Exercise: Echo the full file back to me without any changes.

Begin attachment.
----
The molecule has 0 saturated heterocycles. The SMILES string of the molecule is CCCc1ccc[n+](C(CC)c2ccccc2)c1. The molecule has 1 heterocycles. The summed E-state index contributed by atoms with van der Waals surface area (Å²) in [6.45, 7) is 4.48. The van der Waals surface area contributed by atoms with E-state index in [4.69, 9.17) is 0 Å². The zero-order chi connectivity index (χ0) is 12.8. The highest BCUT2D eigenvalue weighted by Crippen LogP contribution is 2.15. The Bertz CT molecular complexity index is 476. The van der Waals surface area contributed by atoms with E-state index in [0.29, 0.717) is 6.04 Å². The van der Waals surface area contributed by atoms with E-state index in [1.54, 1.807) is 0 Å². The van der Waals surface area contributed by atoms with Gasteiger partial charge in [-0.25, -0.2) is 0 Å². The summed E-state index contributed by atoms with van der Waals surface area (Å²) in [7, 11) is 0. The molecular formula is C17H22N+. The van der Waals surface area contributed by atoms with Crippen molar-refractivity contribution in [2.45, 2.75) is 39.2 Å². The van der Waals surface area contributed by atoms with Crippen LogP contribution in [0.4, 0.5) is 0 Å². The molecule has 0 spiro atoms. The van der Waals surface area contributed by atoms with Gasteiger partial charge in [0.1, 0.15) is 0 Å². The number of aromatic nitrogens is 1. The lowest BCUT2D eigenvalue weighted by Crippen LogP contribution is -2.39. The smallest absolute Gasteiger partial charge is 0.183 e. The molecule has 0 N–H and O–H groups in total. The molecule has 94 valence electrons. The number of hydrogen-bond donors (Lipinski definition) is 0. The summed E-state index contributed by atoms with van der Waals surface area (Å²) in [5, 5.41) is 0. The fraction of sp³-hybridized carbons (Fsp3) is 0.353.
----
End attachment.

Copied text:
The molecule has 0 saturated heterocycles. The SMILES string of the molecule is CCCc1ccc[n+](C(CC)c2ccccc2)c1. The molecule has 1 heterocycles. The summed E-state index contributed by atoms with van der Waals surface area (Å²) in [6.45, 7) is 4.48. The van der Waals surface area contributed by atoms with E-state index in [4.69, 9.17) is 0 Å². The zero-order chi connectivity index (χ0) is 12.8. The highest BCUT2D eigenvalue weighted by Crippen LogP contribution is 2.15. The Bertz CT molecular complexity index is 476. The van der Waals surface area contributed by atoms with E-state index in [0.29, 0.717) is 6.04 Å². The van der Waals surface area contributed by atoms with E-state index in [1.54, 1.807) is 0 Å². The van der Waals surface area contributed by atoms with Gasteiger partial charge in [-0.25, -0.2) is 0 Å². The summed E-state index contributed by atoms with van der Waals surface area (Å²) in [7, 11) is 0. The molecular formula is C17H22N+. The van der Waals surface area contributed by atoms with Crippen molar-refractivity contribution in [2.45, 2.75) is 39.2 Å². The van der Waals surface area contributed by atoms with Crippen LogP contribution in [0.4, 0.5) is 0 Å². The molecule has 0 spiro atoms. The van der Waals surface area contributed by atoms with Gasteiger partial charge in [0.1, 0.15) is 0 Å². The number of aromatic nitrogens is 1. The lowest BCUT2D eigenvalue weighted by Crippen LogP contribution is -2.39. The smallest absolute Gasteiger partial charge is 0.183 e. The molecule has 0 N–H and O–H groups in total. The molecule has 94 valence electrons. The number of hydrogen-bond donors (Lipinski definition) is 0. The summed E-state index contributed by atoms with van der Waals surface area (Å²) in [5, 5.41) is 0. The fraction of sp³-hybridized carbons (Fsp3) is 0.353.